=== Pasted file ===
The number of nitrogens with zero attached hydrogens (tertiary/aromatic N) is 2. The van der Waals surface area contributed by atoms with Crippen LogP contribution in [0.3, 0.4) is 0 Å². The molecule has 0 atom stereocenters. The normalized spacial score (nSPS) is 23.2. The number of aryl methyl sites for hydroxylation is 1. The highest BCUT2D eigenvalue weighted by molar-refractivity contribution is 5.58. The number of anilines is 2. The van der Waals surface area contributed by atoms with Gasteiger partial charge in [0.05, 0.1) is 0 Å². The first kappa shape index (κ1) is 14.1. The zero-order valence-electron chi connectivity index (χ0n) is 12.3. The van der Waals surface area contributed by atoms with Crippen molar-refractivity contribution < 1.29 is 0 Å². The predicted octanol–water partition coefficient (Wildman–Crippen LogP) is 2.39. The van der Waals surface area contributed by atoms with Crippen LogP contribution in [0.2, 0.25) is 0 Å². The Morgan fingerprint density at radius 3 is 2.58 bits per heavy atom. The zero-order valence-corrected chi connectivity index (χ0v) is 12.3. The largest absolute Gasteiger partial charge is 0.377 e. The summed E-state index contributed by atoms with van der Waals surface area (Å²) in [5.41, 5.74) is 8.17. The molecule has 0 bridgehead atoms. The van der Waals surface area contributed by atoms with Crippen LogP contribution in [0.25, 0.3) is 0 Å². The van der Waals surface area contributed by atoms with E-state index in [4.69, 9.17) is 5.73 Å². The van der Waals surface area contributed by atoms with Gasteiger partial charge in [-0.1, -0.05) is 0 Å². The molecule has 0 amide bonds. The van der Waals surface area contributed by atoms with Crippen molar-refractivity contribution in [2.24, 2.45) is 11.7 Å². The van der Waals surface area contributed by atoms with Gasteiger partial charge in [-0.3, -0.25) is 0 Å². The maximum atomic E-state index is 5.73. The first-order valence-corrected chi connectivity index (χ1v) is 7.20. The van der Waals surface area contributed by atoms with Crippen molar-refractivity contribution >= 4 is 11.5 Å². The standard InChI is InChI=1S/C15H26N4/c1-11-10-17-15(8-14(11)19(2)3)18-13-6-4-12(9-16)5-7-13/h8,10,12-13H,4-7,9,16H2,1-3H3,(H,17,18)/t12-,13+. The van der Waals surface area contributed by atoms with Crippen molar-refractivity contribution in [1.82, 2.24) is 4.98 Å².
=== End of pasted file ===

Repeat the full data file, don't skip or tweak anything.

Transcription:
The number of nitrogens with zero attached hydrogens (tertiary/aromatic N) is 2. The van der Waals surface area contributed by atoms with Crippen LogP contribution in [0.3, 0.4) is 0 Å². The molecule has 0 atom stereocenters. The normalized spacial score (nSPS) is 23.2. The number of aryl methyl sites for hydroxylation is 1. The highest BCUT2D eigenvalue weighted by molar-refractivity contribution is 5.58. The number of anilines is 2. The van der Waals surface area contributed by atoms with Gasteiger partial charge in [0.05, 0.1) is 0 Å². The first kappa shape index (κ1) is 14.1. The zero-order valence-electron chi connectivity index (χ0n) is 12.3. The van der Waals surface area contributed by atoms with Crippen molar-refractivity contribution < 1.29 is 0 Å². The predicted octanol–water partition coefficient (Wildman–Crippen LogP) is 2.39. The van der Waals surface area contributed by atoms with Crippen LogP contribution in [0.2, 0.25) is 0 Å². The Morgan fingerprint density at radius 3 is 2.58 bits per heavy atom. The zero-order valence-corrected chi connectivity index (χ0v) is 12.3. The largest absolute Gasteiger partial charge is 0.377 e. The summed E-state index contributed by atoms with van der Waals surface area (Å²) in [5.41, 5.74) is 8.17. The molecule has 0 bridgehead atoms. The van der Waals surface area contributed by atoms with Crippen LogP contribution in [0.25, 0.3) is 0 Å². The van der Waals surface area contributed by atoms with E-state index in [4.69, 9.17) is 5.73 Å². The van der Waals surface area contributed by atoms with Gasteiger partial charge in [-0.1, -0.05) is 0 Å². The molecule has 0 amide bonds. The van der Waals surface area contributed by atoms with Crippen molar-refractivity contribution in [2.24, 2.45) is 11.7 Å². The van der Waals surface area contributed by atoms with Gasteiger partial charge in [-0.3, -0.25) is 0 Å². The maximum atomic E-state index is 5.73. The first-order valence-corrected chi connectivity index (χ1v) is 7.20. The van der Waals surface area contributed by atoms with Crippen molar-refractivity contribution >= 4 is 11.5 Å². The standard InChI is InChI=1S/C15H26N4/c1-11-10-17-15(8-14(11)19(2)3)18-13-6-4-12(9-16)5-7-13/h8,10,12-13H,4-7,9,16H2,1-3H3,(H,17,18)/t12-,13+. The van der Waals surface area contributed by atoms with Crippen molar-refractivity contribution in [1.82, 2.24) is 4.98 Å².